Open For Business During Lockdown
New Housing Supply
The housing market stayed open for business during this second lockdown and the housing boom has continued. Activity levels and house prices look set to continue rising through to March next year but, as the end of the year approaches, analysts and commentators have turned their attention to forecasts. The range of forecasted outcomes reflects the massive uncertainties facing the economy and the housing market, and most are possible. Meanwhile, the latest net housing supply data from MHCLG tells us what was happening last year but little about the challenges that the housebuilding market is now facing.
Open For Business During Lockdown
The housing minister announced that the English housing market would remain open during this lockdown and so, after a slight dip in interest and demand at the beginning of November according to Google searches (Fig 1) and Zoopla (pdf), buyer interest and sales agreed have continued. Although higher than previous years, these measures are now lower than seen over the summer and autumn, potentially reflecting the usual seasonal slowdown but also concerns about completing before the end of the stamp duty holiday. Meanwhile, many of the publicly available data sources are just starting to reflect the summer boom in sales agreed as they reach completion. For example, the ONS house price index reported a 4.7% annual rise in September while HMRC transactions in October 2020 were 8% higher than 2019.
This year has been tough for housing market forecasters and next year could prove just as tricky. The range of possible outcomes for the housing market next year are possibly the widest ever. Arguments for a boom driven by a vaccine, a bust caused be the economic fallout of the pandemic and Brexit, and everything in between can easily be made. We explored what could happen next in our September commentary and, as we don’t publish forecasts, it is interesting to see what others are predicting. Many have reversed their predictions of a house price crash and now expect no change or rises for house prices in 2021. However, the Office for Budget Responsibility (OBR) have published their latest economic forecasts including those for house prices and transactions. While the actual trend in house prices continues to follow their March forecast, their latest forecast simply pushes the crash previously expected this year into 2021. Meanwhile, their latest forecast for transactions is more sensible around the end of the stamp duty holiday than their previous forecast but the rise to higher transaction levels than seen in recent years doesn’t appear credible when considered alongside the forecast for a house price crash.
New Housing Supply
This week, MHCLG published their latest data on net housing supply for England. This is both the most comprehensive measure of total housing supply and the best available measure of new build completions. Unfortunately, the data takes a while to be collated and this new release only tells us what happened in the 2019-20 financial year. As such there were few surprises given the availability of other leading indicators (e.g. new build Energy Performance Certificates & council tax data). The 2019-20 data reported total net additional dwellings of 243,700 which was only 0.8% higher than the previous year. New build completions rose slightly faster with a 2.9% increase to 220,600 homes but were counter-balanced by falls in conversions and changes of use.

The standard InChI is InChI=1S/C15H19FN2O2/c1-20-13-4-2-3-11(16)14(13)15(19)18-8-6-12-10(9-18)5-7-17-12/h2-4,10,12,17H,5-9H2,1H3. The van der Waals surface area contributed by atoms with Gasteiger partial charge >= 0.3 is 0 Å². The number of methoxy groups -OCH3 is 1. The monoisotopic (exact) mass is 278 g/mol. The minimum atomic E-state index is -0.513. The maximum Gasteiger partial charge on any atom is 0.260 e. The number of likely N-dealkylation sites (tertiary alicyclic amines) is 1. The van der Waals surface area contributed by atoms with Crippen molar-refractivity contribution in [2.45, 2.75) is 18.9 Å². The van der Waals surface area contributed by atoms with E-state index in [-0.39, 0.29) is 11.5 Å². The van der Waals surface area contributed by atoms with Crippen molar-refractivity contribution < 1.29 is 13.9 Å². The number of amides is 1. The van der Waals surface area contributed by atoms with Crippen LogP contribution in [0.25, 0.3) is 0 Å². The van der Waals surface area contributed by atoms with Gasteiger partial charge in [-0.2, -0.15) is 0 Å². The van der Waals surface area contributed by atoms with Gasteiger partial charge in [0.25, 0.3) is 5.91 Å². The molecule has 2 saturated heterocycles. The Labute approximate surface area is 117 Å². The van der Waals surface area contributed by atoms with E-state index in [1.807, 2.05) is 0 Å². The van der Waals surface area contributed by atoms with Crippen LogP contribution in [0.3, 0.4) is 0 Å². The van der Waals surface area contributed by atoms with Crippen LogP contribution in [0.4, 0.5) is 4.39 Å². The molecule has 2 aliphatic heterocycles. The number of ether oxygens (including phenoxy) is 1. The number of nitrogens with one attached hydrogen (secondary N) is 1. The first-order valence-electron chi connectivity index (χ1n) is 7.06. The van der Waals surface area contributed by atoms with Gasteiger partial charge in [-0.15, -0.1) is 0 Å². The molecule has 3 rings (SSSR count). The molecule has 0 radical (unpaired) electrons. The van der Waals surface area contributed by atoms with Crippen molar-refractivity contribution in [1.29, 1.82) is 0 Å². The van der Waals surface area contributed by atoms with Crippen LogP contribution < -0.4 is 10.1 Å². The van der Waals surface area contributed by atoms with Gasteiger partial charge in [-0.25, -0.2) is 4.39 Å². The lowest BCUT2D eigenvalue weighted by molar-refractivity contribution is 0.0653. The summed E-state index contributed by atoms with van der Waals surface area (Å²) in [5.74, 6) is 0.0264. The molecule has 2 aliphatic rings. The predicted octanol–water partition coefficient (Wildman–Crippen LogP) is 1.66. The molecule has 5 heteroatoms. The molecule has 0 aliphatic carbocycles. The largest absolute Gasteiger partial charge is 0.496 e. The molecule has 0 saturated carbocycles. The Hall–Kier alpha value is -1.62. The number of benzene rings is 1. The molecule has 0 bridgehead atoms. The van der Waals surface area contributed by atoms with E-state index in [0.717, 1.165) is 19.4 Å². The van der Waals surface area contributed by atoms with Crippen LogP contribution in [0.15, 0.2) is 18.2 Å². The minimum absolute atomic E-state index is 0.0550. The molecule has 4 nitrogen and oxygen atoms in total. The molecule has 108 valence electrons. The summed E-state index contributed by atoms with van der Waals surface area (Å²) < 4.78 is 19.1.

The net supply data represents a 1% increase in England’s dwelling stock in the year to March 2020 although, as the table above shows, there was widespread variation in performance across regions (and local authorities). The data shows London had the biggest percentage increase in stock with a 1.16% rise and the North East had a smallest rise with just 0.78%. However, even the rise in London was below the 1.23% that would be required across the whole of England to meet the government’s target of 300,000 homes per year.
The data in the MHCLG release just covers the start of the pandemic but it is unlikely that it had any substantial impact on the numbers as there were signs that housing delivery had already slowed prior to March. A comparison of Energy Performance Certificates (EPCs) for new build during March 2020 compared to the year before suggests that the pandemic may have lowered the total net supply by around 3,000 homes across the whole of England. Given the post-2011 Census revisions were 16,000 per year between 2001 and 2011, this is not a particularly significant impact and some developers may have rushed to complete as the lockdown loomed.
What Has Happened Since March?
Unfortunately, the MHCLG release only just takes us to the start of the pandemic and doesn’t tell us what has happened since. Fortunately, MHCLG have started publishing data on the weekly number of EPCs and we know from previous analysis that this is a good proxy for gross new supply. As the chart opposite shows, the impact of the first lockdown was substantial with 40,000 fewer EPCs over the period. Since the lockdown lifted, the numbers have closely matched last year with no sign of any uplift in activity. This suggests net supply during the 2020 calendar year will be around 200,000 homes. However, there could be a spike in completions during Q1 2020 due to the rush to beat the end of the SDLT holiday and changes to H2B. This could result in next year’s MHCLG data for the 2020-21 reporting net supply higher than 200,000.